Why does cold weather make my teeth hurt?

Posted on 11/01/2024

image of woman in tooth pain infront of a snowy background

If you have ever felt a sharp pain in your teeth when you breathe in cold air, then you may have sensitive teeth. Tooth sensitivity is a common dental problem. Everyday activities like eating ice cream, drinking tea, and even chatting at the bus stop on a frosty morning can feel uncomfortable if you have sensitive teeth.

But what causes tooth sensitivity and how can you prevent it?

Tooth sensitivity is a condition where the teeth become more sensitive to certain stimuli (notably temperature, but also the presence of sweet or sour flavour in foods and drinks). The pain can be sudden and intense, and it may shoot deep into the nerve endings of the teeth.

To understand why this happens, you’ll need to understand the basics of the structure of teeth. The outer layer of a tooth is called enamel, which is the hardest substance in the body. It protects the inner layer of the tooth, called dentin, which is softer and contains tiny tubules that connect to the nerve of the tooth.

When the enamel wears away or gets damaged, the dentin becomes exposed and the tubules become more open. This allows a stimulus (such as hot coffee or cold wind) to reach the nerve of the tooth more easily, causing pain.

There are many factors that might cause your teeth to become more sensitive:

  • Tooth decay, cavities, broken teeth, or worn fillings or crowns that leave the dentin exposed.
  • Gum recession or gum disease that causes the gums to pull away from the teeth and expose the roots directly.
  • Brushing too hard, using a hard toothbrush, or abrasive toothpaste that can erode the enamel or damage the gums.
  • Grinding or clenching the teeth, which can crack the enamel or cause the teeth to wear down.
  • Acidic foods and drinks, such as citrus fruits, vinegar, wine, or soda, that can dissolve the enamel and make the teeth more vulnerable to sensitivity.
  • Frequent vomiting, acid reflux, or eating disorders such as bulimia that can expose the teeth to stomach acid which will erode enamel.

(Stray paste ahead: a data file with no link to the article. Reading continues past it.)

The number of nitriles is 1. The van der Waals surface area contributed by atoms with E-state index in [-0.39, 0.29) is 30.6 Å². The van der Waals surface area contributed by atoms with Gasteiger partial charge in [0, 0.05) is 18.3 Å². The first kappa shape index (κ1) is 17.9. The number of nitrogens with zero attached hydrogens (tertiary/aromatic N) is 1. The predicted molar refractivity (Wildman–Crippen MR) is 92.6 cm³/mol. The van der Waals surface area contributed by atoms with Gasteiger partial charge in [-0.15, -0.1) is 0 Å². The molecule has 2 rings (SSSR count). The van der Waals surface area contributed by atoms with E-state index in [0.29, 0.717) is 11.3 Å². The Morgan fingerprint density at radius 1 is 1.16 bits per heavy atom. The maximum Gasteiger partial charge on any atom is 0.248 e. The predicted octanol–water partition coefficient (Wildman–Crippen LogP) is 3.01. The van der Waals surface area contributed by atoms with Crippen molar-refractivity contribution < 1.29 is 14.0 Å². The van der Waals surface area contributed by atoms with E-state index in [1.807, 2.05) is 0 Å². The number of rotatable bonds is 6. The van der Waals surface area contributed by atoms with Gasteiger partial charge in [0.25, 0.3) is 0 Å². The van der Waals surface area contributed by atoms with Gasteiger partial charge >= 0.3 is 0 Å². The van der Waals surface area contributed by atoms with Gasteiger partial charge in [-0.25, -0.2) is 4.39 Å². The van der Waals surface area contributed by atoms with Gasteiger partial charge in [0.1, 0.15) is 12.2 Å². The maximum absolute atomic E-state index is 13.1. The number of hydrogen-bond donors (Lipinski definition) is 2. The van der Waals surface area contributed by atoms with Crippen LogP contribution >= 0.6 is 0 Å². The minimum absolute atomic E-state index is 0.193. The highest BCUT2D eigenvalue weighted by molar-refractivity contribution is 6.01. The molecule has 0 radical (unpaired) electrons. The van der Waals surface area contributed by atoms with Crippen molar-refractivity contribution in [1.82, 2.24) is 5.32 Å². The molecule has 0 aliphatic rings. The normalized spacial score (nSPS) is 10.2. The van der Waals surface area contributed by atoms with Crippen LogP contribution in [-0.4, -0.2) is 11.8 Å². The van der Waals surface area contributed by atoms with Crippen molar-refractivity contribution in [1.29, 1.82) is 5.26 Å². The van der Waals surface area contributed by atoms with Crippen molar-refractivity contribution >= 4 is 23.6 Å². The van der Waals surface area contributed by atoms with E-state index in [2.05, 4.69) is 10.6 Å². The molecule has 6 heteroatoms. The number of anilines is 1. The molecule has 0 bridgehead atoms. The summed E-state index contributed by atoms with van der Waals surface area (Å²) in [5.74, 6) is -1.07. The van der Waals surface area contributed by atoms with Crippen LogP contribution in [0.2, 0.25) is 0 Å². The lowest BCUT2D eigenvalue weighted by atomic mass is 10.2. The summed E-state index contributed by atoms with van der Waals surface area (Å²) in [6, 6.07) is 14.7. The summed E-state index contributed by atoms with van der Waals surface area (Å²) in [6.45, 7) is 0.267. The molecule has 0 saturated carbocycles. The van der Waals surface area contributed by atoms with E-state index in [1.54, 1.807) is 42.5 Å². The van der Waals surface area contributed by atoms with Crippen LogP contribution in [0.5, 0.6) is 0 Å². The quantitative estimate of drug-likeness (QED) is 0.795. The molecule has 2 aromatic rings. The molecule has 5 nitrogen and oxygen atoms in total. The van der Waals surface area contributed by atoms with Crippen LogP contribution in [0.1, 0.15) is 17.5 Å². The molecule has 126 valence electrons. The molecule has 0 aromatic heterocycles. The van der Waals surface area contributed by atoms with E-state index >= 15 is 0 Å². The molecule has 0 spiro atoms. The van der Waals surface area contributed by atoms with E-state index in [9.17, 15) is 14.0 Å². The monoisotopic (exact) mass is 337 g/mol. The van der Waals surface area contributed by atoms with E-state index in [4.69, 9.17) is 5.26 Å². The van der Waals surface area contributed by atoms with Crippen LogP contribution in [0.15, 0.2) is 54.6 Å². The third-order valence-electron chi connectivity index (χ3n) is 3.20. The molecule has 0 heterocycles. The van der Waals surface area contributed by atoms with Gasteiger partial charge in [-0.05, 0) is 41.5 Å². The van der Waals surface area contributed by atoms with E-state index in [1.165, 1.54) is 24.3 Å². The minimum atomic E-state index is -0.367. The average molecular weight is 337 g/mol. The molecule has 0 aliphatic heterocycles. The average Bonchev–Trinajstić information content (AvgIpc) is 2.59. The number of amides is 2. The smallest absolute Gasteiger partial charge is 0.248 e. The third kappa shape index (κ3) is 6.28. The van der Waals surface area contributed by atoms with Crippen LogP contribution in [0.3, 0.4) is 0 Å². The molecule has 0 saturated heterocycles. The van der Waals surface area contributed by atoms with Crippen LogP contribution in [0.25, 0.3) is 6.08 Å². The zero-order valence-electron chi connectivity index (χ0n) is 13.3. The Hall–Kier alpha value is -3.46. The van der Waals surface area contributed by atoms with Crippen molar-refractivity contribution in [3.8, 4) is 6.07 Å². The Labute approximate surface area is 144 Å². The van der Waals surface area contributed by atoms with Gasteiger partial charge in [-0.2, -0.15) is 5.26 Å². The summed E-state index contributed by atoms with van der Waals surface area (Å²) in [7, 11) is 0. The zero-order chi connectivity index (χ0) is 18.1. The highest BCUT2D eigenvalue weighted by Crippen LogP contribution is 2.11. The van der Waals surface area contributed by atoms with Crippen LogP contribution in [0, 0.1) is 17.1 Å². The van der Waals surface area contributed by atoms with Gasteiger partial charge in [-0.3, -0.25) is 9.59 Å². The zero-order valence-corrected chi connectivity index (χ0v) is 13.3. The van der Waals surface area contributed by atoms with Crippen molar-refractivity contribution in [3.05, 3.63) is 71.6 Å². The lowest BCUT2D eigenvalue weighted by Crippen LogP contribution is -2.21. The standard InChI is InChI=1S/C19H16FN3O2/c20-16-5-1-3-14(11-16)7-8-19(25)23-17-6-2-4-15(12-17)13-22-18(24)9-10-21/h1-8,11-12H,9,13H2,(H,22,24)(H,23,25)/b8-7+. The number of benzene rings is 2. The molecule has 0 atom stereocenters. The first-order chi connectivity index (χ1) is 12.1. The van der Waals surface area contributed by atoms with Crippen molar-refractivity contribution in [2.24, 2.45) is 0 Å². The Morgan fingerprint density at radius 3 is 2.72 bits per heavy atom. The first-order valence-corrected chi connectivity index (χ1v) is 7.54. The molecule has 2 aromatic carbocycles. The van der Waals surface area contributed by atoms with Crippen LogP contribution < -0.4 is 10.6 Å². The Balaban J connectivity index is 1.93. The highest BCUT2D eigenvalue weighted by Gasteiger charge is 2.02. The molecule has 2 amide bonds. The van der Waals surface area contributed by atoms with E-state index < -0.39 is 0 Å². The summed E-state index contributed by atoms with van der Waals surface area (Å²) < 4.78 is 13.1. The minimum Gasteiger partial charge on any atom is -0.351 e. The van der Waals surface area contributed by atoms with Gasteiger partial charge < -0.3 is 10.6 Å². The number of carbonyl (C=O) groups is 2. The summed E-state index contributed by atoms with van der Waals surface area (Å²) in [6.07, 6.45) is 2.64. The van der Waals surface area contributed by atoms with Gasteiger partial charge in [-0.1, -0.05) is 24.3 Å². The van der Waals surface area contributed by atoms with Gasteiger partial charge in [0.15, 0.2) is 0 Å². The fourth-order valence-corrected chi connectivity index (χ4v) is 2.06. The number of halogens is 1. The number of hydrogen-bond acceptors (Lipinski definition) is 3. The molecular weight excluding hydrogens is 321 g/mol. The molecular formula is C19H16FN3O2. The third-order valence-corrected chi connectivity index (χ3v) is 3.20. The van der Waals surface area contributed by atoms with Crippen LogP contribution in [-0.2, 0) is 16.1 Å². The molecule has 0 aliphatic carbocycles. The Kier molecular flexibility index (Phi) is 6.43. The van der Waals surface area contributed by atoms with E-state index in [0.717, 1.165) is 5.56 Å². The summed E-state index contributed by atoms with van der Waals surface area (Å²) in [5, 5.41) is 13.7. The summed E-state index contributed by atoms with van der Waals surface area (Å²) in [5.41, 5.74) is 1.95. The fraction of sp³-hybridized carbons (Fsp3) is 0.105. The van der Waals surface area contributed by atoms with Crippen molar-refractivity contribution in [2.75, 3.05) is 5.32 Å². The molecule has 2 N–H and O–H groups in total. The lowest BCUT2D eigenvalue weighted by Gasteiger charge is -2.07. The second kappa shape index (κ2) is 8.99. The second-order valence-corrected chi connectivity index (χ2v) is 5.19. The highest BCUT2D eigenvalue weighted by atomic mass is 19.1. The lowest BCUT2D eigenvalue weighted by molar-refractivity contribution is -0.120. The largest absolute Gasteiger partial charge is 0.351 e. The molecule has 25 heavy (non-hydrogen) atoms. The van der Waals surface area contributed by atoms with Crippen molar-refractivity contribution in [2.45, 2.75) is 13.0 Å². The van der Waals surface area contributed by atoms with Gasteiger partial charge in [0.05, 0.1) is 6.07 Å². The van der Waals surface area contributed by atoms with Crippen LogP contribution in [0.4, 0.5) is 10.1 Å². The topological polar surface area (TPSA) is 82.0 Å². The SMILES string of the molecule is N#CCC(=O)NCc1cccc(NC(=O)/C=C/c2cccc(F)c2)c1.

• Certain teeth whitening treatments or products can temporarily make the teeth more sensitive.

How can you prevent and treat tooth sensitivity?

The good news is that tooth sensitivity can be prevented and treated with appropriate dental care and simple lifestyle changes. Here are a number of tips to help you reduce and manage your tooth sensitivity:

  • Visit your dentist regularly for check-ups and cleanings. Your dentist can identify and treat dental problems that may cause sensitivity, such as cavities, broken teeth, or gum disease.
  • Use a medium or soft bristled toothbrush and gentle strokes to brush your teeth twice a day. Avoid brushing too hard or too long, as this can damage the enamel and the gums. Choose a high fluoride toothpaste that can help remineralise the enamel and reduce sensitivity.
  • Floss your teeth once a day to remove plaque and food particles that can cause tooth decay and gum disease.
  • Avoid or limit acidic foods and drinks that can erode the enamel and make the teeth more sensitive.
  • Wait at least 30 minutes before brushing your teeth after eating or drinking something acidic, as brushing too soon can damage the enamel further.
  • Wear a mouthguard at night if you grind or clench your teeth, as this can crack the enamel or cause the teeth to wear down. Your dentist can make a custom-fitted mouthguard for you that can protect your teeth and reduce the pressure on your jaw.
  • Avoid teeth whitening treatments or products that can temporarily make the teeth more sensitive. If you want to whiten your teeth, consult your dentist first and follow their instructions carefully.
  • During these cold days, you can protect your teeth from the weather by wearing a scarf or a mask that can cover your mouth and nose. Breathe through your nose instead of your mouth to avoid exposing your teeth to cold air.

How can we help you?

People experiencing tooth sensitivity don't have to endure the pain and discomfort. At Norfolk Dental Specialists, we have a team of experienced and friendly hygienists who can help you with your dental needs. They can also advise you on the best oral hygiene products and practices to prevent and treat tooth sensitivity.

To book an appointment with one of our hygienists, please call us on 01603 632525.

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